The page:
BMJ Case Rep. 2020 Aug 24;13(8):e235668. doi: 10.1136/bcr-2020-235668.
A 67-year-old woman with a history of smoking and cardiovascular risk factors was admitted to the emergency room for uncontrolled diabetes, loss of appetite, nausea, significant weight loss and asthenia. The initial investigation, including cerebral and gastrointestinal explorations, were normal. One month later, she started presenting severe asymmetric proprioceptive ataxia of the lower extremities. She also reported paresthesia and neuropathic pain in both feet and ankles. A positron emission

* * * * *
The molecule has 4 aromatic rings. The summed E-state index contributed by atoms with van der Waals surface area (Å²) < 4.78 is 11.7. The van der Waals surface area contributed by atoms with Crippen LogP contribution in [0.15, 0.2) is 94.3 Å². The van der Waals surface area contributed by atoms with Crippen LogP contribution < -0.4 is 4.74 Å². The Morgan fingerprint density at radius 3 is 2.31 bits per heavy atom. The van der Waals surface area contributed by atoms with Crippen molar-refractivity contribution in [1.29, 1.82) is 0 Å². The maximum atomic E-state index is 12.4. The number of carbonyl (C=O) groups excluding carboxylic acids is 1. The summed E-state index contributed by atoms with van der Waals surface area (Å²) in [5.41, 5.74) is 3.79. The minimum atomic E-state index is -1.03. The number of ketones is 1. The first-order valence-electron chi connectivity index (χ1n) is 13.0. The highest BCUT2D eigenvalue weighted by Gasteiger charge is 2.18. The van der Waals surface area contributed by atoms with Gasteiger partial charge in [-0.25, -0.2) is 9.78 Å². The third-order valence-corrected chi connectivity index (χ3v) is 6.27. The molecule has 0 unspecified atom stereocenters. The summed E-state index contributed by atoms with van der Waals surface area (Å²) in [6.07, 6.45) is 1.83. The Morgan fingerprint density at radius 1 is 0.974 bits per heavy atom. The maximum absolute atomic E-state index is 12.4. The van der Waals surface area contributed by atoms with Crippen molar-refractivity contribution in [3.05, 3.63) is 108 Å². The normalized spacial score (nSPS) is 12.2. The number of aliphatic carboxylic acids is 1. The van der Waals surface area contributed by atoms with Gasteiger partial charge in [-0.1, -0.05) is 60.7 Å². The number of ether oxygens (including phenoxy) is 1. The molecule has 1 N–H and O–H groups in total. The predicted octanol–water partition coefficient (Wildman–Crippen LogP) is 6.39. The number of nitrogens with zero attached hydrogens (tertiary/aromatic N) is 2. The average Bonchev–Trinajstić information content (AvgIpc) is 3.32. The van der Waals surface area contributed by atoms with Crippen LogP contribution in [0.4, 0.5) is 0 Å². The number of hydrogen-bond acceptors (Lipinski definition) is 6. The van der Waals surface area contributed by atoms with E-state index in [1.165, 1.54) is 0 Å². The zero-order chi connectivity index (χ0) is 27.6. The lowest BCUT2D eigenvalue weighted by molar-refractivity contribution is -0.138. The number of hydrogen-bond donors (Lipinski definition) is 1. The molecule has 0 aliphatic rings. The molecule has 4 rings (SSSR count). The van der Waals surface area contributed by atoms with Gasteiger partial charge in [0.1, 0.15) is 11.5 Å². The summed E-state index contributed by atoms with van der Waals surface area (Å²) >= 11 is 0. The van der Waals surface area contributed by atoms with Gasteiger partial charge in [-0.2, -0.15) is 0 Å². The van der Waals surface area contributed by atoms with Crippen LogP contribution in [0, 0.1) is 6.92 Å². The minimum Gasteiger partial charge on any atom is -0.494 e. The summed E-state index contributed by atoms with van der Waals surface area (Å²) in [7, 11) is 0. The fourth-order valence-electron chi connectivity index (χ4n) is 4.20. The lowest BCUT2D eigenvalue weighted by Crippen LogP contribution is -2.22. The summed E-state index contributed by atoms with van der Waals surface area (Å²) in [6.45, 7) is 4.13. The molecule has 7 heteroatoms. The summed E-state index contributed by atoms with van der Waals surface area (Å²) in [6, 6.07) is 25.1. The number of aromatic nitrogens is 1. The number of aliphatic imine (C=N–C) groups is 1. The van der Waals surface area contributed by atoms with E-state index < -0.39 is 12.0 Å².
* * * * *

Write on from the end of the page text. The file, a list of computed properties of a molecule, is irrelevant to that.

tomography (PET)-scanner showed a hypermetabolic nodule in the right lung. The neurological symptoms were attributed to paraneoplastic sensory and dysautonomic neuropathy, even though the bronchoscopic biopsies came back negative at first. Anti-Hu, anti-CV2/CRMP5 and anti-SOX1 antibodies were documented. Due to the severity and rapid progression of symptoms (from the lower to the upper limbs), corticosteroids, intravenous immunoglobulins and immunosuppressants were introduced prior to biopsies revealing a small-cell lung cancer. Despite these treatments and antineoplastic chemotherapy, her status deteriorated rapidly.